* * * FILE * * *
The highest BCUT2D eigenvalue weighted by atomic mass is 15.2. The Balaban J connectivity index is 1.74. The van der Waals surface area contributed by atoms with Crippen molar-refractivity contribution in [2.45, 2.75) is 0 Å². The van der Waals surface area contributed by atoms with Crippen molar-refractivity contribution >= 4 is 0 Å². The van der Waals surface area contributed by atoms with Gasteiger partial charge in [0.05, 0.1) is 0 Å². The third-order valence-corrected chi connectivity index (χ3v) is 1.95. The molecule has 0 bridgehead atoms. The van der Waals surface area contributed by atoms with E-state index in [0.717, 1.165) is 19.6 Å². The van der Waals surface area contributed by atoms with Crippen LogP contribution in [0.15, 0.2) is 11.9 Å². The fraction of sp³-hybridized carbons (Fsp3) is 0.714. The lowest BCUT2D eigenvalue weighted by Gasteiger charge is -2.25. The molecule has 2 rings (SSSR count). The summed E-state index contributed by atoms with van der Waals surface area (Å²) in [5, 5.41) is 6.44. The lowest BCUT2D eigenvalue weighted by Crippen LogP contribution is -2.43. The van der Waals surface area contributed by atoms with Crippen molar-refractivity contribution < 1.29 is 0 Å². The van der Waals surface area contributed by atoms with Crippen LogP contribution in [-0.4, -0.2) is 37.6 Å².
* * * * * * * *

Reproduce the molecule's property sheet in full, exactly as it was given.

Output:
The highest BCUT2D eigenvalue weighted by atomic mass is 15.2. The Balaban J connectivity index is 1.74. The van der Waals surface area contributed by atoms with Crippen molar-refractivity contribution in [2.45, 2.75) is 0 Å². The van der Waals surface area contributed by atoms with Crippen molar-refractivity contribution >= 4 is 0 Å². The van der Waals surface area contributed by atoms with Gasteiger partial charge in [0.05, 0.1) is 0 Å². The third-order valence-corrected chi connectivity index (χ3v) is 1.95. The molecule has 0 bridgehead atoms. The van der Waals surface area contributed by atoms with E-state index in [0.717, 1.165) is 19.6 Å². The van der Waals surface area contributed by atoms with Crippen LogP contribution in [0.15, 0.2) is 11.9 Å². The fraction of sp³-hybridized carbons (Fsp3) is 0.714. The lowest BCUT2D eigenvalue weighted by Gasteiger charge is -2.25. The molecule has 2 rings (SSSR count). The summed E-state index contributed by atoms with van der Waals surface area (Å²) in [5, 5.41) is 6.44. The lowest BCUT2D eigenvalue weighted by Crippen LogP contribution is -2.43. The van der Waals surface area contributed by atoms with Crippen molar-refractivity contribution < 1.29 is 0 Å². The van der Waals surface area contributed by atoms with Crippen LogP contribution in [-0.4, -0.2) is 37.6 Å².